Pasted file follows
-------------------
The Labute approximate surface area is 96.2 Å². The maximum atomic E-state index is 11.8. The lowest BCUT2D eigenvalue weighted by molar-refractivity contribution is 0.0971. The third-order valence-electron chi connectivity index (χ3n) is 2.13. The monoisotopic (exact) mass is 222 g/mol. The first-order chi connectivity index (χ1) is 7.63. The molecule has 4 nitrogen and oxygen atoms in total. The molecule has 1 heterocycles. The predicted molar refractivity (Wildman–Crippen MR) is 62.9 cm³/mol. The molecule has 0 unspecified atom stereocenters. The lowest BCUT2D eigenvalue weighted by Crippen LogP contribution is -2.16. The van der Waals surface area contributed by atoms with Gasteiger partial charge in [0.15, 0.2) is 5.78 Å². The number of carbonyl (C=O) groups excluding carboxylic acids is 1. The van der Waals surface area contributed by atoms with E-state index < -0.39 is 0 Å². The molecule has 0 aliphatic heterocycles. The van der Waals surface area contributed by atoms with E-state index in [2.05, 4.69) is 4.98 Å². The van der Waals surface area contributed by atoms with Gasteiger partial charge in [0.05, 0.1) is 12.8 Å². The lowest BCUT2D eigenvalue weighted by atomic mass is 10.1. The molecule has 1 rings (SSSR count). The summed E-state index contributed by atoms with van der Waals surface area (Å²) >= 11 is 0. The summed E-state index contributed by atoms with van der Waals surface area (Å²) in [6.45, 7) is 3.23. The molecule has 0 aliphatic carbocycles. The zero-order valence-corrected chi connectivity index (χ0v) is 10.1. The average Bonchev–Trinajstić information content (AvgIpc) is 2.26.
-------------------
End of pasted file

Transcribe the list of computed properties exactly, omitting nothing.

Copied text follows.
The Labute approximate surface area is 96.2 Å². The maximum atomic E-state index is 11.8. The lowest BCUT2D eigenvalue weighted by molar-refractivity contribution is 0.0971. The third-order valence-electron chi connectivity index (χ3n) is 2.13. The monoisotopic (exact) mass is 222 g/mol. The first-order chi connectivity index (χ1) is 7.63. The molecule has 4 nitrogen and oxygen atoms in total. The molecule has 1 heterocycles. The predicted molar refractivity (Wildman–Crippen MR) is 62.9 cm³/mol. The molecule has 0 unspecified atom stereocenters. The lowest BCUT2D eigenvalue weighted by Crippen LogP contribution is -2.16. The van der Waals surface area contributed by atoms with Gasteiger partial charge in [0.15, 0.2) is 5.78 Å². The number of carbonyl (C=O) groups excluding carboxylic acids is 1. The van der Waals surface area contributed by atoms with E-state index < -0.39 is 0 Å². The molecule has 0 aliphatic heterocycles. The van der Waals surface area contributed by atoms with E-state index in [2.05, 4.69) is 4.98 Å². The van der Waals surface area contributed by atoms with Gasteiger partial charge in [0.05, 0.1) is 12.8 Å². The lowest BCUT2D eigenvalue weighted by atomic mass is 10.1. The molecule has 1 rings (SSSR count). The summed E-state index contributed by atoms with van der Waals surface area (Å²) >= 11 is 0. The summed E-state index contributed by atoms with van der Waals surface area (Å²) in [6.45, 7) is 3.23. The molecule has 0 aliphatic carbocycles. The zero-order valence-corrected chi connectivity index (χ0v) is 10.1. The average Bonchev–Trinajstić information content (AvgIpc) is 2.26.